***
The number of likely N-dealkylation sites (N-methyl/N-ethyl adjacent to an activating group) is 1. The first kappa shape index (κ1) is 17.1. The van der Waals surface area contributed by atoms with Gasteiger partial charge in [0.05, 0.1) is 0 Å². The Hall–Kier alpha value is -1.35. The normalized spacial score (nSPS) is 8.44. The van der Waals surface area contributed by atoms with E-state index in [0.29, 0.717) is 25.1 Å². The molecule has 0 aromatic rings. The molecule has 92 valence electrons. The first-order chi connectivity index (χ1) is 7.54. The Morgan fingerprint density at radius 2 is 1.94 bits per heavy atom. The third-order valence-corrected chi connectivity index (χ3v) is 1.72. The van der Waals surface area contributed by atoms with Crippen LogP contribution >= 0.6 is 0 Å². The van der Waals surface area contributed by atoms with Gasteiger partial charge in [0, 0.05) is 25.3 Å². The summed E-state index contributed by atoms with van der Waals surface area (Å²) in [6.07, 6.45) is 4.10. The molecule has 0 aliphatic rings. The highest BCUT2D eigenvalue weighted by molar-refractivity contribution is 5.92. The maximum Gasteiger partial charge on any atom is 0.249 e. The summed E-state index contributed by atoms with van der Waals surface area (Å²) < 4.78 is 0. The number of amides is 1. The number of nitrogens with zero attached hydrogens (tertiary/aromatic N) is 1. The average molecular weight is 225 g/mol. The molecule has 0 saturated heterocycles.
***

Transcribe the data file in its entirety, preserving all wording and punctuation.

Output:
The number of likely N-dealkylation sites (N-methyl/N-ethyl adjacent to an activating group) is 1. The first kappa shape index (κ1) is 17.1. The van der Waals surface area contributed by atoms with Gasteiger partial charge in [0.05, 0.1) is 0 Å². The Hall–Kier alpha value is -1.35. The normalized spacial score (nSPS) is 8.44. The van der Waals surface area contributed by atoms with E-state index in [0.29, 0.717) is 25.1 Å². The molecule has 0 aromatic rings. The molecule has 92 valence electrons. The first-order chi connectivity index (χ1) is 7.54. The Morgan fingerprint density at radius 2 is 1.94 bits per heavy atom. The third-order valence-corrected chi connectivity index (χ3v) is 1.72. The van der Waals surface area contributed by atoms with Crippen LogP contribution >= 0.6 is 0 Å². The van der Waals surface area contributed by atoms with Gasteiger partial charge in [0, 0.05) is 25.3 Å². The summed E-state index contributed by atoms with van der Waals surface area (Å²) in [6.07, 6.45) is 4.10. The molecule has 0 aliphatic rings. The highest BCUT2D eigenvalue weighted by molar-refractivity contribution is 5.92. The maximum Gasteiger partial charge on any atom is 0.249 e. The summed E-state index contributed by atoms with van der Waals surface area (Å²) < 4.78 is 0. The number of amides is 1. The number of nitrogens with zero attached hydrogens (tertiary/aromatic N) is 1. The average molecular weight is 225 g/mol. The molecule has 0 saturated heterocycles.